e27 reported that The Australian Trade and Investment Commission (Austrade) has announced the ninth cohort of its Australian Landing Pad in Singapore. Partnering with SGInnovate, Austrade seeks to recreate the success of the pad in graduating 38 startups that are now doing business in Indonesia, Malaysia, the Philippines, and Vietnam. The Australian Landing Pad in Singapore aims to bring scaleup opportunities to startups; in which it prided itself in bringing its startups to receive over US$17 million in follow-on funding. The Landing Pad programme provides market-ready startups and scaleup with potential for growth a cost-effective option to land and expand into global innovation hubs around the world such as San Francisco, Tel Aviv, Shanghai, Berlin, and Singapore.
Singapore Business Review reported that venture capitalists are looking to inject more funding into Deep Tech as the government strengthens its support system amidst a global tech shift. Deep Tech startups covering AI, BioTech, HealthTech and IoT dominated the eighth edition of Singapore Business Review’s hottest startups list with automotive marketplace Carro topping the list. It is followed by biotech startup RWDC and AI solutions provider AnyMind. Ramesh Raghavan, vice chairman of Business Angel Network of Southeast Asia (BANSEA), noted that HealthTech startups show a huge opportunity although FinTech still remains a huge focus for Singaporean investors, given Singapore’s status as a financial hub. The continued focus on FinTech firms is also being driven by government support, in particular, SGInnovate launched a financing scheme that will invest up to $80m over four years into tech-related verticals, in partnership with co-investment partners such as Golden Gate Ventures, Monk’s Hill Ventures, and Wavemaker Partners.
The Business Times featured an article based on an interview with Tong Hsien-Hui, Head of Venture Investing at SGInnovate, on the challenges that Deep Tech startups face beyond the early stage. According to Hsien-Hui, early funding stages tend to be well-taken care of because of the government’s strong push to commercialise more Deep Tech companies, but challenges arise from the Series B stage onwards when the needs of the business are beyond what can be funded by its founders and early-stage investors. A Deep Tech investments white paper published by SGInnovate found that investors remain cautious about the Deep Tech sector despite the compelling proposition of defensible technologies paired with smart business models. More work needs to be done to educate limited partners on the potential of returns in the sector. As Singapore’s startup ecosystem matures, it is important that Deep Tech funding comes from local investors as well. Hsien-Hui added that while foreign investment is welcome, investors might bring the company to where the returns are best and be agnostic to national interest.
e27 published a list of the 9 most notable seed funding rounds in August 2019. Logistics and supply chain continued to be a popular theme in 2019 with investments into startups such as AllSome and Logisly. The F&B industry also remained popular with investments into AI Palette, Abillionveg, and Hungry Hub. Ai Palette received US$1 million in seed funding from investors Decacorn Capital, SGInnovate, AgFunder, Entrepreneur First along with other individual investors.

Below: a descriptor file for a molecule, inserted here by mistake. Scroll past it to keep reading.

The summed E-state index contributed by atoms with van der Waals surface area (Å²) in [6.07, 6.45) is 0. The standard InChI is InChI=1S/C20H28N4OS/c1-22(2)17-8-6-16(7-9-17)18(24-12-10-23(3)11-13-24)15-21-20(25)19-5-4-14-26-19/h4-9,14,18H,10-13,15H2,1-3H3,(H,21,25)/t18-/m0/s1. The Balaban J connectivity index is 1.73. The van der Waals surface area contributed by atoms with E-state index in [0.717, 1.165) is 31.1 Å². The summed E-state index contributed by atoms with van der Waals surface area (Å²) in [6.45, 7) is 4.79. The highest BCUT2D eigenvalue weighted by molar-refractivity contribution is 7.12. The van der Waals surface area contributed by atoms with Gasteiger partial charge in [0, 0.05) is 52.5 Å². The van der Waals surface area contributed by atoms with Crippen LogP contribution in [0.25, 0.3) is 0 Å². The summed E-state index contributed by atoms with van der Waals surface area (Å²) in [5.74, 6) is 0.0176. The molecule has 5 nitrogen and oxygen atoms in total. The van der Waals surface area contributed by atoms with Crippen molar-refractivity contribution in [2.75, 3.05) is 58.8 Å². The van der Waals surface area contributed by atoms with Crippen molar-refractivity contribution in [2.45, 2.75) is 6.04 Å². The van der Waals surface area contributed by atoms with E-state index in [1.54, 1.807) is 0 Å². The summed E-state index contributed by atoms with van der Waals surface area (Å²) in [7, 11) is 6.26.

Xinhua Net published an interview with Steve Leonard, founding CEO of SGInnovate, where he shared that AI would be able to solve some of the big problems the world has. According to him, AI should be viewed as a set of tools which are both inevitable and important. Steve pointed out that while there’s a lot of technology focussed on consumer convenience, he believed that we need to be utilising tools such as AI to deal with hard problems and life or death problems. To that end, SGInnovate has invested in one Australian deep tech company, See-Mode, which uses computer vision and AI tools to run a series of models that gives us new insights and helps us know more accurately the people we have to keep a special eye on or to provide a different level of care for. Steve added that Australia is moving forward and has the opportunity to be a significant leader in AI technology.
Australian Financial Review published an article based on an interview with SGInnovate’s Founding CEO, Steve Leonard, who is in Australia this week meeting with Victorian state government officials and local Deep Tech startups, setting up networks down under to help support local scientists looking to commercialise research so they can do business with Singapore. While Steve doesn’t disclose the size of SGInnovate’s fund, the organisation has deployed AU$42 million in capital into about 65 investments since its launch, which has gone on to raise another AU$458 million. Because most of the companies SGInnovate backs are pre-revenue and usually don’t have a business plan, the team bases the investment decisions on the personalities and experience of the founders. “Talking far-edge, Deep Tech, it’s about as deep as you can get. We have no idea if it’s going to be successful or not, we can’t sit down and calculate the probabilities, but we believe in the founders… and if they’re right it will be something we’re sitting down chatting about in 10 years,” he said. Two Deep Tech startups with presence in the Australia market that SGInnovate has backed are computer vision company See-Mode, and non-chemical water purification company Hydroleap.